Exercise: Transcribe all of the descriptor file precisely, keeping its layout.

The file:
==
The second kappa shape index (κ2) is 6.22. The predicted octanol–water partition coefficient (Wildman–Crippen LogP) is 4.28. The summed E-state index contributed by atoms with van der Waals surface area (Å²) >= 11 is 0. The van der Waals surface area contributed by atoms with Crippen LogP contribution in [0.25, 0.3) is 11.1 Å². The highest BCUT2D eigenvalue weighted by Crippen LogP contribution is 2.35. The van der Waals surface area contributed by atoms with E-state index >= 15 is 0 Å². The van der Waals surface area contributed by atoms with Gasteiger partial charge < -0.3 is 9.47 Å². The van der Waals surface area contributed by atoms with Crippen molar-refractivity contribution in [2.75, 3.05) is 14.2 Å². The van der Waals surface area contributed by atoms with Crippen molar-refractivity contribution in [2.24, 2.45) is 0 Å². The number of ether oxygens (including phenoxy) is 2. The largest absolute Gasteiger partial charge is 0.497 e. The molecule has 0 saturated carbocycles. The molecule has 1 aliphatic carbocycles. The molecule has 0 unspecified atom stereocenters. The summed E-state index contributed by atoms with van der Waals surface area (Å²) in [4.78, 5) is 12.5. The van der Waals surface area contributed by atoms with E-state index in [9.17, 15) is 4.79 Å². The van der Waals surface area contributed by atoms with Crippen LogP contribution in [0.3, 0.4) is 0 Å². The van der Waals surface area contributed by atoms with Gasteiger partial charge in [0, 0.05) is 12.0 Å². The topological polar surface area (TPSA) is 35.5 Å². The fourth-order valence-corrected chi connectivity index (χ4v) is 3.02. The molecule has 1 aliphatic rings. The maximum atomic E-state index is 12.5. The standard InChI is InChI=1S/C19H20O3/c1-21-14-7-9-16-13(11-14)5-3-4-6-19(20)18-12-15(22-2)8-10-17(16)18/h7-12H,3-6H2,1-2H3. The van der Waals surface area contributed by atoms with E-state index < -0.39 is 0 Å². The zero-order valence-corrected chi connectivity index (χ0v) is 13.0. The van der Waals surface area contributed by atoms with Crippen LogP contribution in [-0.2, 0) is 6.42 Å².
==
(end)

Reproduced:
The second kappa shape index (κ2) is 6.22. The predicted octanol–water partition coefficient (Wildman–Crippen LogP) is 4.28. The summed E-state index contributed by atoms with van der Waals surface area (Å²) >= 11 is 0. The van der Waals surface area contributed by atoms with Crippen LogP contribution in [0.25, 0.3) is 11.1 Å². The highest BCUT2D eigenvalue weighted by Crippen LogP contribution is 2.35. The van der Waals surface area contributed by atoms with E-state index >= 15 is 0 Å². The van der Waals surface area contributed by atoms with Gasteiger partial charge < -0.3 is 9.47 Å². The van der Waals surface area contributed by atoms with Crippen molar-refractivity contribution in [2.75, 3.05) is 14.2 Å². The van der Waals surface area contributed by atoms with Crippen molar-refractivity contribution in [2.24, 2.45) is 0 Å². The number of ether oxygens (including phenoxy) is 2. The largest absolute Gasteiger partial charge is 0.497 e. The molecule has 0 saturated carbocycles. The molecule has 1 aliphatic carbocycles. The molecule has 0 unspecified atom stereocenters. The summed E-state index contributed by atoms with van der Waals surface area (Å²) in [4.78, 5) is 12.5. The van der Waals surface area contributed by atoms with E-state index in [9.17, 15) is 4.79 Å². The van der Waals surface area contributed by atoms with Crippen LogP contribution in [0.3, 0.4) is 0 Å². The van der Waals surface area contributed by atoms with Gasteiger partial charge in [0, 0.05) is 12.0 Å². The topological polar surface area (TPSA) is 35.5 Å². The fourth-order valence-corrected chi connectivity index (χ4v) is 3.02. The molecule has 1 aliphatic rings. The maximum atomic E-state index is 12.5. The standard InChI is InChI=1S/C19H20O3/c1-21-14-7-9-16-13(11-14)5-3-4-6-19(20)18-12-15(22-2)8-10-17(16)18/h7-12H,3-6H2,1-2H3. The van der Waals surface area contributed by atoms with E-state index < -0.39 is 0 Å². The zero-order valence-corrected chi connectivity index (χ0v) is 13.0. The van der Waals surface area contributed by atoms with Crippen LogP contribution in [-0.2, 0) is 6.42 Å².